“Perhaps Eartha Kitt is the Instrument…:” How a Supernova Defied Stardom – Dr. Philana Payton (Chancellor’s Postdoctoral Fellow, UCLA)
April 14 @ 3:00 pm - 5:00 pm
In this talk, I consider the multiple ways Eartha Kitt commanded narrative ownership through her engagement with autobiography, as well as her performative practices. In 1956, she published her first autobiography (of four) at the age of twenty-nine entitled Thursday’s Child. In it, she revealed how performance was not simply reserved for the stage and screen, but that it was the very essence that was Eartha Kitt. Her recognition of Eartha Kitt as an entity separate from her true self (later discussed as Eartha Mae), remains a consistent thread throughout her life and manifests itself in many unique ways. Overall, I consider how autobiography and performance function as the primary means through which Black women performers assert their right to opacity, discretion, and selective vulnerability.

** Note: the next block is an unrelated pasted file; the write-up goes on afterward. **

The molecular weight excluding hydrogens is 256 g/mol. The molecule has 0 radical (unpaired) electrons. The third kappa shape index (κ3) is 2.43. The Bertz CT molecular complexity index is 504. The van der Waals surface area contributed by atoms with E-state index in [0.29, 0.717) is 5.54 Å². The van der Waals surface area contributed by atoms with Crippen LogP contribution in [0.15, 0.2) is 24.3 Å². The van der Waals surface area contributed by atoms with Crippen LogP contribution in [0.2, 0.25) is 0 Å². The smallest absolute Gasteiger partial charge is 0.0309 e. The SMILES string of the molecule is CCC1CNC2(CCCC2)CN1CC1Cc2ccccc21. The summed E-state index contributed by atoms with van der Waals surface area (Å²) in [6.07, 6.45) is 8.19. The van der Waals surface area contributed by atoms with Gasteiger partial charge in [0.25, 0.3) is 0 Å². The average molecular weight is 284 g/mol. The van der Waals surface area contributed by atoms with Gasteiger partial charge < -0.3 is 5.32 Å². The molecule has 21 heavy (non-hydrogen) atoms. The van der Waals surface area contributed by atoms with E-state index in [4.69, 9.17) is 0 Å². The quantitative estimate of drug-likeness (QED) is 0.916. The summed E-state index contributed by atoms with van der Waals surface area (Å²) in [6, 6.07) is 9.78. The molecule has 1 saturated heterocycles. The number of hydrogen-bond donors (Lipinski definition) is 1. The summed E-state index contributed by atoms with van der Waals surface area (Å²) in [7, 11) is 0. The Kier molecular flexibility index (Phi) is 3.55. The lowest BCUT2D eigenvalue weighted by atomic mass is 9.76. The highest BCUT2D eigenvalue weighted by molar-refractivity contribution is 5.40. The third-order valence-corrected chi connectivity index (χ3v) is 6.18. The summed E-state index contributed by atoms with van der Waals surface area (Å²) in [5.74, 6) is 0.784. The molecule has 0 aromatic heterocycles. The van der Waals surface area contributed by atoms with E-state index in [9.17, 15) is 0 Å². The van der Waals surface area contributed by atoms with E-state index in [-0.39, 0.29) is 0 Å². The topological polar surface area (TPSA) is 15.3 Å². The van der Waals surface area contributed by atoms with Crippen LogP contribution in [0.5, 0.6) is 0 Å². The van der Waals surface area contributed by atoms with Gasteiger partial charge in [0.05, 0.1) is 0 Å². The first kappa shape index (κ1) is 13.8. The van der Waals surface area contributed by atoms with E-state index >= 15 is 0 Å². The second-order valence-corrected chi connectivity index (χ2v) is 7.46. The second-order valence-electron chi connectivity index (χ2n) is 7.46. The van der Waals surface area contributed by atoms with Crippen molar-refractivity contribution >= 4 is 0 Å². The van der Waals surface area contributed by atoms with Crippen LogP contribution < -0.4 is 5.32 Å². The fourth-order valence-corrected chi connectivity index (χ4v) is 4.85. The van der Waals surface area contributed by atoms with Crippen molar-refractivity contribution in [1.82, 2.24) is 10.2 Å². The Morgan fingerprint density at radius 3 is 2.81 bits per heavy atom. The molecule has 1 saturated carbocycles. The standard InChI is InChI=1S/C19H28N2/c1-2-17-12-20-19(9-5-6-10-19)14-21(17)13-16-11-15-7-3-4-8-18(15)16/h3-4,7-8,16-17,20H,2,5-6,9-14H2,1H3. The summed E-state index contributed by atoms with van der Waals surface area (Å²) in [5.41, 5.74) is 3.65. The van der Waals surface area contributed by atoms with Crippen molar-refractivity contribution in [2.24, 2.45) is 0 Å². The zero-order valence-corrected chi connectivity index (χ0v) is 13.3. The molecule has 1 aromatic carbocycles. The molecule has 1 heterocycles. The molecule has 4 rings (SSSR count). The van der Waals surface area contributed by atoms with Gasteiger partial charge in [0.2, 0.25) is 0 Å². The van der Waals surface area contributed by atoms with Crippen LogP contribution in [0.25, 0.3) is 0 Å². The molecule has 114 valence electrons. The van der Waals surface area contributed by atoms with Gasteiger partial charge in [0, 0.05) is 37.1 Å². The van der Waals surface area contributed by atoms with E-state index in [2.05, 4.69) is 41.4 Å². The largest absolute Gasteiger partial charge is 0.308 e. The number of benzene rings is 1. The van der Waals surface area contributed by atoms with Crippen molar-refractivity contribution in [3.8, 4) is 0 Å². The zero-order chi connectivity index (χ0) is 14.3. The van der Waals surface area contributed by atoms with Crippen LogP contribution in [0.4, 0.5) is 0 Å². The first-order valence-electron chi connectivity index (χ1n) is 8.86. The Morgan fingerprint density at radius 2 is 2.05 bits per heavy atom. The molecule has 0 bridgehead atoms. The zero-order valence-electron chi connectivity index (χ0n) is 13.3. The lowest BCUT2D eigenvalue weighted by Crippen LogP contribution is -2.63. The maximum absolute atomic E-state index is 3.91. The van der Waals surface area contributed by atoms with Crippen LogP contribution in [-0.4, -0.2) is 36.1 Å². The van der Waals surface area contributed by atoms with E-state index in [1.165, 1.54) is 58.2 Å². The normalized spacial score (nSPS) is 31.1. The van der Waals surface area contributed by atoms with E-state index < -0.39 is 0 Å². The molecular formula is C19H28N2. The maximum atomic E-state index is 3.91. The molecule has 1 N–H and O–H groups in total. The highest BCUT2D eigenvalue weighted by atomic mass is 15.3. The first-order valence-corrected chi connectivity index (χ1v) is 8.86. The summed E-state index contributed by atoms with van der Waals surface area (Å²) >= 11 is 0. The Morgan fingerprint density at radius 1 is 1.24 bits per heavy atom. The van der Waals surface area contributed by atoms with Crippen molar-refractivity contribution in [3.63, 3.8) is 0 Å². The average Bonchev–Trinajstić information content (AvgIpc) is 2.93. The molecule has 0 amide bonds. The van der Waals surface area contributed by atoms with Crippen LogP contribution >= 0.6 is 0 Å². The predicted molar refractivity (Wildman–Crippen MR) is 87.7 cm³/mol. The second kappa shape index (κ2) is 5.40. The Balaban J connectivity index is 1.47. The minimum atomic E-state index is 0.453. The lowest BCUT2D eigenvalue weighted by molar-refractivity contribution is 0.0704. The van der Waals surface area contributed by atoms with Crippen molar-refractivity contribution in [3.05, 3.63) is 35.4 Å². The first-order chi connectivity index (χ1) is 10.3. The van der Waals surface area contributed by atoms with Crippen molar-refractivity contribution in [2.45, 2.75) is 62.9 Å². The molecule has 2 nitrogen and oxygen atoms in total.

Dr. Philana Payton is a Scholar-Activist and a Chancellor’s Postdoctoral Fellow in the Ralph J. Bunche Center for African-American Studies at the University of California, Los Angeles. She is a graduate of the Cinema and Media Studies master’s and doctoral program at the University of Southern California and received her bachelor’s degree from Claflin University. Her research focus uses Black Studies, Performance Theory and Film Theory to explore blackness and visual culture through Black women’s performances. Philana has also done extensive archival research on early 20th century Black Silent Cinema and has conducted race and gender analyses on classical era films through today’s cinema, television, and media.